Parking at PLNU has become more crowded this academic year with 1,489 registered vying for parking in the 1,179 commuter and open spaces the campus offers; other parking spaces including the public lot with 100 spaces and limits parking to four hours.
Of the 1,489 registered vehicles, 763 belong to commuters, and have only 251.5 spots specifically marked for commuter use. All data is provided by Tony Papia, Public Safety assistant.
“It took me 40 minutes to find a parking spot one day,” said Luis Gallardo, a senior studying integrated education. “I looked in Klassen, but didn’t find any open spots.and I don’t like to park in the public lot because I’m afraid of getting ticketed.” Gallardo decided to sit in the commuter lot and wait for a student to leave.
Commuters not only have to wait long for parking, but often have long commutes and must take into account the parking problems when leaving from home.
“It takes 45 minutes to an hour to get to campus from my home depending on the time of day,” said commuter student manager, Seira Ortiz, a senior nutrition major, who has been living off campus in El Cajon since her freshman year at PLNU. Ortiz is in charge of organizing commuter events, working office hours, and being available to talk to commuters about concerns they have.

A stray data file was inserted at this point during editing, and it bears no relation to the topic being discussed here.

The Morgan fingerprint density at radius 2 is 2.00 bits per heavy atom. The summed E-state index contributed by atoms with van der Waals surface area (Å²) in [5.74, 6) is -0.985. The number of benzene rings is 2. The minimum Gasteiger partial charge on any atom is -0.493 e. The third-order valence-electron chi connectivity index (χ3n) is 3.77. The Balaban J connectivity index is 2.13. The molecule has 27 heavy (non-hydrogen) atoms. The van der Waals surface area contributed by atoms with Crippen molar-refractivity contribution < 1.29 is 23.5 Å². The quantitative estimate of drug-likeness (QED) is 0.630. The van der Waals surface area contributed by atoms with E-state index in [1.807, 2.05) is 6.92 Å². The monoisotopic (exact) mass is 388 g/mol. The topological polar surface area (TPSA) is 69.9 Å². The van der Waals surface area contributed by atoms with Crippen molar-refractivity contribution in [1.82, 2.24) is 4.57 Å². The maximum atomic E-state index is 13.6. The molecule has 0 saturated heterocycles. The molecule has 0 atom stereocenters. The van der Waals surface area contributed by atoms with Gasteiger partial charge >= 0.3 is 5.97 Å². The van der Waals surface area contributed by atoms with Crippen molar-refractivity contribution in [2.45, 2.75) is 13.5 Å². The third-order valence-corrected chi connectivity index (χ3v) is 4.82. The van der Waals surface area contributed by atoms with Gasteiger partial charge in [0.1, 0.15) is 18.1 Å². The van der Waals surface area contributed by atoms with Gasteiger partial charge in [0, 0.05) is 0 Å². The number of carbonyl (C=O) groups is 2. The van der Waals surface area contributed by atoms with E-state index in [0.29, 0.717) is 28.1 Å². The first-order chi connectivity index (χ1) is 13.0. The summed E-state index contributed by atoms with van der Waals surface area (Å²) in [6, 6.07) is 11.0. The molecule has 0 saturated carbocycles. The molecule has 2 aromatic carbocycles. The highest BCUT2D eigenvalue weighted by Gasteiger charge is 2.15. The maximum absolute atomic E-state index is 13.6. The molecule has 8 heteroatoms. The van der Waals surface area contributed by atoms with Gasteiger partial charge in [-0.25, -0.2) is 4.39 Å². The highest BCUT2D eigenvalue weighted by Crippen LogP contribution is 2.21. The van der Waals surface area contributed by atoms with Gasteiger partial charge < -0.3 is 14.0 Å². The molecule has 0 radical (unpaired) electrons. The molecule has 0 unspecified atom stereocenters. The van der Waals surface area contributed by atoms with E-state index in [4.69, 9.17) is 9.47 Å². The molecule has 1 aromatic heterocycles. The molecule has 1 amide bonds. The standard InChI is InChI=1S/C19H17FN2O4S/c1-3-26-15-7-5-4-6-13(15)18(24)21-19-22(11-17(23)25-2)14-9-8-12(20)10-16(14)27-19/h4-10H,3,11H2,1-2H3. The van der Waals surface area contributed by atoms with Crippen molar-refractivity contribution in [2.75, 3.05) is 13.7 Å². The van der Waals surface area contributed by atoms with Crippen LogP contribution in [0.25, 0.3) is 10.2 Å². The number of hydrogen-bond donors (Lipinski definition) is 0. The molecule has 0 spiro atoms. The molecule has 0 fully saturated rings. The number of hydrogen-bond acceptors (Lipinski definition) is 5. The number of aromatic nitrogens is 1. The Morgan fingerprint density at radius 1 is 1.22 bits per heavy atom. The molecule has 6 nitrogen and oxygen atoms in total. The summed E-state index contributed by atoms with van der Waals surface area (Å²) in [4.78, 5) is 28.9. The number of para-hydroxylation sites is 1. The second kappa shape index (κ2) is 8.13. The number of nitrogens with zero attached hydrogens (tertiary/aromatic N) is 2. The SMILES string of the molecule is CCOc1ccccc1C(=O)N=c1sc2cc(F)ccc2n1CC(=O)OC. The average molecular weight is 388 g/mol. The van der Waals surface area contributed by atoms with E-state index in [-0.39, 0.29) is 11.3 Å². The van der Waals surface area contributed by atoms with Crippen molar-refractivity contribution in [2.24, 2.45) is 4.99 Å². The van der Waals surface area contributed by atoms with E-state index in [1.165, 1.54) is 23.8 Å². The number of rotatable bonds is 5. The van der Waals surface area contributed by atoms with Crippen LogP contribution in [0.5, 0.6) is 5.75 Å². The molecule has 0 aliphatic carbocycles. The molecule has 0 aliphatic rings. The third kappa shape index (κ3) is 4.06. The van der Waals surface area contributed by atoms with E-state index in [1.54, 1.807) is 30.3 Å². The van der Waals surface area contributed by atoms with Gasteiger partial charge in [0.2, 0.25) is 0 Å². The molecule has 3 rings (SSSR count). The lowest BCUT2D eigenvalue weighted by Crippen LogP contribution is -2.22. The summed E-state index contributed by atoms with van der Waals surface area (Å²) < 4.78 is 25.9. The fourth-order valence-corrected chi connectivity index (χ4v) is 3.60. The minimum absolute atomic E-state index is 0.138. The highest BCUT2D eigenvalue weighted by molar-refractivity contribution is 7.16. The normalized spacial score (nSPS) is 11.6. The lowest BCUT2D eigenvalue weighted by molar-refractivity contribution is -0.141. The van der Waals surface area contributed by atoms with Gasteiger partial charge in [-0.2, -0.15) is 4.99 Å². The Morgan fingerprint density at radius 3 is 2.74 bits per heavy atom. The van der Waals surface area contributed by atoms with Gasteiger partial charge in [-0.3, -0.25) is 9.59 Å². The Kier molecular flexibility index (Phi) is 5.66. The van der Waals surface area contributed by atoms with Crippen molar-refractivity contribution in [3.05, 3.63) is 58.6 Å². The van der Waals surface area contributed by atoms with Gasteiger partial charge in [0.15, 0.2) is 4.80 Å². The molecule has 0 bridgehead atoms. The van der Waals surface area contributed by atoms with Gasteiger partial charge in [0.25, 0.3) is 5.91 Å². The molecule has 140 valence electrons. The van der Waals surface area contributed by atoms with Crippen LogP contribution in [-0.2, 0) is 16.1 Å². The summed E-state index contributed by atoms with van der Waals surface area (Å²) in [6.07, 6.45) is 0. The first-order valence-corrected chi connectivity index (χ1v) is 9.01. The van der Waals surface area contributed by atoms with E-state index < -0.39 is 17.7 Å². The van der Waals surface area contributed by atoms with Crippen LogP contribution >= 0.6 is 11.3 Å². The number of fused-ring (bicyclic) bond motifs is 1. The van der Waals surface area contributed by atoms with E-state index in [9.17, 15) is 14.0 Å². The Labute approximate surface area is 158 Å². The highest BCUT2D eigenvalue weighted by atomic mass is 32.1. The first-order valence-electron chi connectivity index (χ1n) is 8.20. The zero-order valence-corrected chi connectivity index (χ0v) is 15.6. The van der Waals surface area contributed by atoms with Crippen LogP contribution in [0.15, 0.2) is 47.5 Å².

Commuter students often complain to Ortiz about finding parking on campus.
“At least once a week I have a student complain to me about finding parking,” said Ortiz. At times, students even miss their classes because they can’t find parking. “I didn’t go to class once because I parked too late, so I parked and waited for my next class,” said Ortiz.
Even with a 511.5 parking spot deficit for commuters, more commuters are expected to register their vehicles in the future, increasing the gap between cars on campus and parking.
According to Ortiz, PLNU currently has 971 commuters, and “only 763 of those 971 commuters registered for parking permits for the 2014-2015 academic year,” said Papia.
However, with parking spots limited for the semester, they are subject to change on campus for various reasons like safety or construction.
“A couple of parking spots were lost at Young this summer when the parking lot was repainted after curbs were put in to keep cars from falling off the cliff,” said Papia.
Although plans to change the parking on campus aren’t going to happen in the school year, “alternate parking plans are discussed often, but they’re hard to start because of cost and time,” said Papia.. “The new permits should also help track the amount of people parking on campus,” and possibly help with future parking plans. .Students are encouraged to use the on-campus shuttle if they need to park in lower lots.
Public Safety changed the parking permit policy at the beginning of the year and informed students of the change via email. The policy requires resident and commuter students to register their vehicle every academic year. Public Safety made this decision after old registrations made it difficult to keep track of how many people were on campus
The remaining parking spots on campus are for faculty and staff; 344 spots for approximately 550 full-time faculty and staff. The faculty/staff numbers were retrieved from Human Resources at Point Loma Nazarene University and do not include part-time employees.